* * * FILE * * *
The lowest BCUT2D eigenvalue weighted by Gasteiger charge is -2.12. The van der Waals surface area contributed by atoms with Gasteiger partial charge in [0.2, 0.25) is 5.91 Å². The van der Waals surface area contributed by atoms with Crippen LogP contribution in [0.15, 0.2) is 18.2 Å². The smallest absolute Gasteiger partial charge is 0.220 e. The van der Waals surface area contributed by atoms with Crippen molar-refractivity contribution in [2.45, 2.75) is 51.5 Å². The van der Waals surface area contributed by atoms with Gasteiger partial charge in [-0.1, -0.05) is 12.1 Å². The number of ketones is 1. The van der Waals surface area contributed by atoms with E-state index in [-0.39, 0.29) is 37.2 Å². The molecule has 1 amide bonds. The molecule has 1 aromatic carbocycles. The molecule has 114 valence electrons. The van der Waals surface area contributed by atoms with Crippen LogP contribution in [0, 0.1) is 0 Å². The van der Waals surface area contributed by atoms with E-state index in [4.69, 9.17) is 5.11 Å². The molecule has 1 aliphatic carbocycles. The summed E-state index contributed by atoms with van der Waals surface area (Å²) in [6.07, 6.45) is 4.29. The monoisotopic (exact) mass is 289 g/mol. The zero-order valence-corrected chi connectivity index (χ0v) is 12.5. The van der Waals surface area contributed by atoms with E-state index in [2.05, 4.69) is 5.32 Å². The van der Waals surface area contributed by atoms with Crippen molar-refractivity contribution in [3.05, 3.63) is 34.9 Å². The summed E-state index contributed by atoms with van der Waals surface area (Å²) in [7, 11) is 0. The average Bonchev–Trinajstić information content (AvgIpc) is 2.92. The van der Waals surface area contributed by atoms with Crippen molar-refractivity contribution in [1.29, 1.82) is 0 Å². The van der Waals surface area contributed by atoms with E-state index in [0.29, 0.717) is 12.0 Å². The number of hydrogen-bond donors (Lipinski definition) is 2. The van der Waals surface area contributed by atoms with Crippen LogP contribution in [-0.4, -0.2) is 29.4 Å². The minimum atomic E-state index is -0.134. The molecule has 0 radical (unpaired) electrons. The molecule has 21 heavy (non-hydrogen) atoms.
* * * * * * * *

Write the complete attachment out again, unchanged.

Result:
The lowest BCUT2D eigenvalue weighted by Gasteiger charge is -2.12. The van der Waals surface area contributed by atoms with Gasteiger partial charge in [0.2, 0.25) is 5.91 Å². The van der Waals surface area contributed by atoms with Crippen LogP contribution in [0.15, 0.2) is 18.2 Å². The smallest absolute Gasteiger partial charge is 0.220 e. The van der Waals surface area contributed by atoms with Crippen molar-refractivity contribution in [2.45, 2.75) is 51.5 Å². The van der Waals surface area contributed by atoms with Gasteiger partial charge in [-0.1, -0.05) is 12.1 Å². The number of ketones is 1. The van der Waals surface area contributed by atoms with E-state index in [-0.39, 0.29) is 37.2 Å². The molecule has 1 amide bonds. The molecule has 1 aromatic carbocycles. The molecule has 114 valence electrons. The van der Waals surface area contributed by atoms with Crippen LogP contribution in [0, 0.1) is 0 Å². The van der Waals surface area contributed by atoms with E-state index in [4.69, 9.17) is 5.11 Å². The molecule has 1 aliphatic carbocycles. The summed E-state index contributed by atoms with van der Waals surface area (Å²) in [6.07, 6.45) is 4.29. The monoisotopic (exact) mass is 289 g/mol. The zero-order valence-corrected chi connectivity index (χ0v) is 12.5. The van der Waals surface area contributed by atoms with E-state index in [2.05, 4.69) is 5.32 Å². The van der Waals surface area contributed by atoms with Crippen molar-refractivity contribution in [3.05, 3.63) is 34.9 Å². The summed E-state index contributed by atoms with van der Waals surface area (Å²) in [7, 11) is 0. The average Bonchev–Trinajstić information content (AvgIpc) is 2.92. The van der Waals surface area contributed by atoms with Crippen molar-refractivity contribution in [1.29, 1.82) is 0 Å². The van der Waals surface area contributed by atoms with E-state index in [0.29, 0.717) is 12.0 Å². The number of hydrogen-bond donors (Lipinski definition) is 2. The van der Waals surface area contributed by atoms with Crippen LogP contribution in [-0.4, -0.2) is 29.4 Å². The minimum atomic E-state index is -0.134. The molecule has 0 radical (unpaired) electrons. The molecule has 21 heavy (non-hydrogen) atoms.